In early February, while the government was breathing down Eli Lilly's neck over questionable marketing tactics used to peddle its schizophrenia drug Zyprexa, an Eli Lilly in-house attorney was working on a way to settle the matter.
The lawyer was writing an e-mail full of sensitive information pertaining to the settlement, which included a fine that would be the largest ever paid by a drug company for breaking federal laws regulating how drug makers can promote their medicines. She meant to address the message to Brad Berenson, a partner at Sidley Austin, and outside counsel on the case.
However, thanks to the autofill function on her e-mail, the message went to Alex Berenson, a reporter for the New York Times. Needless to say, the issues surrounding Zyprexa literally became front-page news the next day.
E-mail blunders such as Eli Lilly's can happen to any company. Whether it's an employee writing blatantly harassing e-mails to a co-worker or an engineer transmitting trade secrets outside of an organization, no company is safe from the risks that e-mail creates.
However, new technology may help combat these liabilities. A number of companies are producing software that automatically enforces acceptable use policies. These customizable systems execute a number of actions in the event that a policy is broken, going so far as to sequester the damaging message before it ever reaches the recipient.
"People treat e-mail like chatting, often thinking of it as private, short-lived and unofficial," says David Cohen, co-chair of K&L Gates' e-discovery analysis and technology group. "What lawyers quickly learn is that it lasts forever, multiple copies of a message exist, and it's easily misinterpreted and misdirected."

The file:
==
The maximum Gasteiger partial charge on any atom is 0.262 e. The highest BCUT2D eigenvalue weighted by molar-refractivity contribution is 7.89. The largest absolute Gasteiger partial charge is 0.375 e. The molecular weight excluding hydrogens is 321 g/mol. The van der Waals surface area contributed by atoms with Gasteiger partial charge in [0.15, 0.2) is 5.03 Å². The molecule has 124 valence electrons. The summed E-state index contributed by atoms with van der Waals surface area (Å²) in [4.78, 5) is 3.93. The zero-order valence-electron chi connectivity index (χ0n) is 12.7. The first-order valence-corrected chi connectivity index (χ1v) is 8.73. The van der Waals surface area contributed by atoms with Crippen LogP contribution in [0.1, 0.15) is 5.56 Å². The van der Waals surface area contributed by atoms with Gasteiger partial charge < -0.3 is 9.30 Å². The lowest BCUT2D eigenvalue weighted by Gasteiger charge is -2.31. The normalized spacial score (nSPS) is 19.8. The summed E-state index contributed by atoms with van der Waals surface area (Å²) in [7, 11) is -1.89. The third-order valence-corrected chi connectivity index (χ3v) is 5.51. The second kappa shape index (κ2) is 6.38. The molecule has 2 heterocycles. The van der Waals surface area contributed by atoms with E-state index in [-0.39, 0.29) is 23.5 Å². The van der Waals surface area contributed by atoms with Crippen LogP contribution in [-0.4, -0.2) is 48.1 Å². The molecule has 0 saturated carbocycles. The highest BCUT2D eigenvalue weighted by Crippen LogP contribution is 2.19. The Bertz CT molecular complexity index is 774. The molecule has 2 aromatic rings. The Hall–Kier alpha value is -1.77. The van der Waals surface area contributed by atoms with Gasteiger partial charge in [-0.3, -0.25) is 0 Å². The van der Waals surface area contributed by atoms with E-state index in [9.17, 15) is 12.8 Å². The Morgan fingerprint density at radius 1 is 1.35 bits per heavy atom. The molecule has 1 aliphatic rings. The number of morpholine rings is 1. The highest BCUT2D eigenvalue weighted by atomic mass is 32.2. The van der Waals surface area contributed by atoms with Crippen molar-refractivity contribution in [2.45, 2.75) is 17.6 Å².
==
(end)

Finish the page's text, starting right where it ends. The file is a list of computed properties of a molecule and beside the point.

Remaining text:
E-mail dangers come in many forms. The most notorious risk that e-mail poses, and possibly the most costly, is the "smoking gun." This is the term used for e-mails that contain blatantly damaging information that can sink a case for a company defending itself in investigations and litigation.
Other e-mail dangers include misguided messages that can compromise privilege or trade secret information, the transmission of pornographic material and the accidental disclosure of private information such as Social Security numbers and health records. Any of these can result in litigation, regulatory investigations or financial loss to a company.
"The first step for any company is to have an acceptable use policy, which should state, among other things, that company resources are for business purposes and that employees have no privacy rights," Cohen says.
The company should publicize the policy and ensure all employees sign a document stating they have read and understand it.
However, sometimes policies aren't enough to protect a company. That's where e-mail monitoring software comes into play.
This technology comes in multiple flavors, but all permutations of the product serve the same purpose--to create a process whereby in-house counsel can track, monitor and sometimes prevent potentially damaging messages.